Cullen/Frost BankersCFR
Emerson ElectricEMR
First Financial Corp.THFF
First of Long Island Corp.FLIC
Johnson & JohnsonJNJ
Meredith Corp.MDP
National Fuel GasNFG
NextEra EnergyNEE
PartnerRe LimitedPRE
Questar Corp.STR
Southside BancsharesSBSI
Tompkins Financial Corp.TMP
Wal-Mart Stores Inc.WMT

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M. Idds March 5, 2015 - 9:29 pm

Great write-up. I really enjoy checking out your watch list every month.

Evan March 12, 2015 - 10:24 am

Thanks! Are you a dividend investor?

Captain Dividend March 6, 2015 - 12:23 am

Thanks for the screening! There’s a few names on the list that I’ve been looking at recently. I’d like to suggest one additional screen, dividend growth. I would remove anything under 2-2.5% growth or so. That would eliminate WMT at the very least. Keep up the great work.

Evan March 12, 2015 - 10:25 am

That’s an interesting metric. How far back to you look? 5yrs? 10 yrs? 20 yrs?

John March 6, 2015 - 7:39 am

Wow – I bought 10 shares of Aflac too in February! I have been doing a very similar stock screen at the beginning of every month. The only big difference is that I dropped my years of consecutive dividend increases to 10 instead of 20.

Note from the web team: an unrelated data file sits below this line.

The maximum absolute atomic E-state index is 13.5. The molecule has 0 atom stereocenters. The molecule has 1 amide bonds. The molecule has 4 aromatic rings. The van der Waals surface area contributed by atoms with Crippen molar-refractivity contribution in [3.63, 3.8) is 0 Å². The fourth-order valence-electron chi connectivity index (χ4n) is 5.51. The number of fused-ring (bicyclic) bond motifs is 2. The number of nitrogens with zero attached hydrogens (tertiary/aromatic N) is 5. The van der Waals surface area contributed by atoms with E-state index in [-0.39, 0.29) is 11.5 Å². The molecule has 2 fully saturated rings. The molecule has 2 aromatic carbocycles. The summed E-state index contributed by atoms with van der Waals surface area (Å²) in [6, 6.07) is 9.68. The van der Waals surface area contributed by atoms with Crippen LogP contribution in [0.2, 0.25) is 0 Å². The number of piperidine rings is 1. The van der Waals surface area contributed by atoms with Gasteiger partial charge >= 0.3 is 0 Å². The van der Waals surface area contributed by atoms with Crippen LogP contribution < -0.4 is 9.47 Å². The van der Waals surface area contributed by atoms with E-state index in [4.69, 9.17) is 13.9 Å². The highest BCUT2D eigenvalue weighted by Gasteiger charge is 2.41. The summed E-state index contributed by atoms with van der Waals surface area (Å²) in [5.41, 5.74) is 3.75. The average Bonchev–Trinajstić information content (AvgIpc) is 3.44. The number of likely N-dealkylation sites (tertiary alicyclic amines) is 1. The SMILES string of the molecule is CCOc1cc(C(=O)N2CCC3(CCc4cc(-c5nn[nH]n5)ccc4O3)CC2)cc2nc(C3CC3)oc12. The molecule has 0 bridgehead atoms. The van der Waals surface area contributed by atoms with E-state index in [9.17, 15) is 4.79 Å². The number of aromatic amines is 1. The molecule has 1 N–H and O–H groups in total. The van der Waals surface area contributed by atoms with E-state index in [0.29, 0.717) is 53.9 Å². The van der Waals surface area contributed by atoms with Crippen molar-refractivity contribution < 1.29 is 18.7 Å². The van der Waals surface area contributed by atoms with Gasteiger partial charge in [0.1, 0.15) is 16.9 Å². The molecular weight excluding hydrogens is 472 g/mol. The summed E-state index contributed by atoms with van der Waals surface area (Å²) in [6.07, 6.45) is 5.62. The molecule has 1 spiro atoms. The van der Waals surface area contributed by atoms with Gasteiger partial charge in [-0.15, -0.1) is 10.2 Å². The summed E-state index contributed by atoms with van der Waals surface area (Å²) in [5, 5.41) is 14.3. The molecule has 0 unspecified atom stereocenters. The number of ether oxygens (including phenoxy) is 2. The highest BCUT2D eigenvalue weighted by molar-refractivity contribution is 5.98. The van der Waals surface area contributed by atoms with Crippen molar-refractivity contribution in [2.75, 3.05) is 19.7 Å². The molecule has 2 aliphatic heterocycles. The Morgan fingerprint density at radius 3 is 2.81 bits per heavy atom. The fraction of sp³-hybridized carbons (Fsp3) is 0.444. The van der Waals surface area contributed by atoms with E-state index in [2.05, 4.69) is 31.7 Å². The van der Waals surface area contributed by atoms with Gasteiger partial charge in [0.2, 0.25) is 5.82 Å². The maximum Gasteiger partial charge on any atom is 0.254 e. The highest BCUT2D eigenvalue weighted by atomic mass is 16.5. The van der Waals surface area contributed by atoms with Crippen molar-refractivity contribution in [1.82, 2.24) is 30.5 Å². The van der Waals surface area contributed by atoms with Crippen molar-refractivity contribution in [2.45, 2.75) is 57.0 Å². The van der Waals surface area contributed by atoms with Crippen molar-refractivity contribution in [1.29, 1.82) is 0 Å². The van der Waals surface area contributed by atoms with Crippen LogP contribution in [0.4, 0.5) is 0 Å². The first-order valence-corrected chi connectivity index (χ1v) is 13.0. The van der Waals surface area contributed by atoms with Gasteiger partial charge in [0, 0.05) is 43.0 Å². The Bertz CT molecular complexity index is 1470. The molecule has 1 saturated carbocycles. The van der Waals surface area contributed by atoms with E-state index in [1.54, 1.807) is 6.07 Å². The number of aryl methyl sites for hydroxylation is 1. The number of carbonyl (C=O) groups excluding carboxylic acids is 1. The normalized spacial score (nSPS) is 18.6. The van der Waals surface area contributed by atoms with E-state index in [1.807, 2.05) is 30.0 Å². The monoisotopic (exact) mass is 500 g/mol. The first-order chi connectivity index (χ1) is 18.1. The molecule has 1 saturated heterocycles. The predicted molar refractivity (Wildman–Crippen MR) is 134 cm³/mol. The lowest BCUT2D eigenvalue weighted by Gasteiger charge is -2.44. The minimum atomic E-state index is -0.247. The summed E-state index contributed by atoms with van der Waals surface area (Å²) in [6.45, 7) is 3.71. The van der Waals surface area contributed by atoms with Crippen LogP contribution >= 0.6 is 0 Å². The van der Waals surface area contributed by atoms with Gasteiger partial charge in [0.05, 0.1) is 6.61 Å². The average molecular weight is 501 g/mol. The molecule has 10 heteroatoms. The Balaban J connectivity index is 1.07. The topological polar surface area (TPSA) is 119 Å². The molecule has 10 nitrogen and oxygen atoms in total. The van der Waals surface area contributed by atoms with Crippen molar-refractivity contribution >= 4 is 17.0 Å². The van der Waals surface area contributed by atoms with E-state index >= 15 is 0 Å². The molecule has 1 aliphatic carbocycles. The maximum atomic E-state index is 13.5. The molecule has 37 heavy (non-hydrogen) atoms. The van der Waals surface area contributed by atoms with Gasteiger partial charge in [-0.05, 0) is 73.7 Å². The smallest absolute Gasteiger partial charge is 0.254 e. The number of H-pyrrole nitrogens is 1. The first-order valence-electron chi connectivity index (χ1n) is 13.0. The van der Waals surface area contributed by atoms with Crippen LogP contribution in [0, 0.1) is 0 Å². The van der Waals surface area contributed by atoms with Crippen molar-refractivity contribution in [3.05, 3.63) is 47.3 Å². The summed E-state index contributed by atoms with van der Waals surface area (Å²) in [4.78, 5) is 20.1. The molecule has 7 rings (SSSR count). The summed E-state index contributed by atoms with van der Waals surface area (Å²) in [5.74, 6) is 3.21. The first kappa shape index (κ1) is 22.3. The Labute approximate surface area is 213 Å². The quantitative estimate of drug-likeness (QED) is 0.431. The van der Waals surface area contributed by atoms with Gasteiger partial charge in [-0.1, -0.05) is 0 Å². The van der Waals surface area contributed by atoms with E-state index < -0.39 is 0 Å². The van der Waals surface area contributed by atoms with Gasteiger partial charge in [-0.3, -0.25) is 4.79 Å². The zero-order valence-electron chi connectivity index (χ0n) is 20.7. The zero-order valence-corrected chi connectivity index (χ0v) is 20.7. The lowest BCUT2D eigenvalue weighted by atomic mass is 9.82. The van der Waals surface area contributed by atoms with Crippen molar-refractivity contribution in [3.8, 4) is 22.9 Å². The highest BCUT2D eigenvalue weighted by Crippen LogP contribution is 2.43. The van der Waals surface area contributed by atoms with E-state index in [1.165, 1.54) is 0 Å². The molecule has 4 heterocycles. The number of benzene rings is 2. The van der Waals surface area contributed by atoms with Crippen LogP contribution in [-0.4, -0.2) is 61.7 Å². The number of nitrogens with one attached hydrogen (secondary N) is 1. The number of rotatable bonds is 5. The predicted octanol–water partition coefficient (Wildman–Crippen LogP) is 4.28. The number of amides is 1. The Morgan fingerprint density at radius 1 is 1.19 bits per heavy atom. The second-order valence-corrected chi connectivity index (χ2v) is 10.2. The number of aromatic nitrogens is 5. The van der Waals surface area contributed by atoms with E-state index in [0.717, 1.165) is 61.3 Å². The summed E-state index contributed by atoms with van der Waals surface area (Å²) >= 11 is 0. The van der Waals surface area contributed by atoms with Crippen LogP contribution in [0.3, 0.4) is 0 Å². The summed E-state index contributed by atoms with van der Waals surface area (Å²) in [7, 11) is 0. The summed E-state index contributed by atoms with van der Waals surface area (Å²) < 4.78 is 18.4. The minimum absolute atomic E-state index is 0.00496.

Evan March 12, 2015 - 10:27 am

Do you share your screen in a similar way? I’d love to check it out

writing2reality March 6, 2015 - 3:24 pm

Not familiar with every position on the list, but own five of the companies listed. I like JNJ below $100 and EMR below $58. I picked up both last month, and depending on capital would certainly add to both positions.

Thanks for the update on your watchlist Evan.

Evan March 12, 2015 - 10:28 am


Someone pointed out how funny it is to look at these watch lists (I have 2 or so years of them) and how the companies come into and out of “value” territory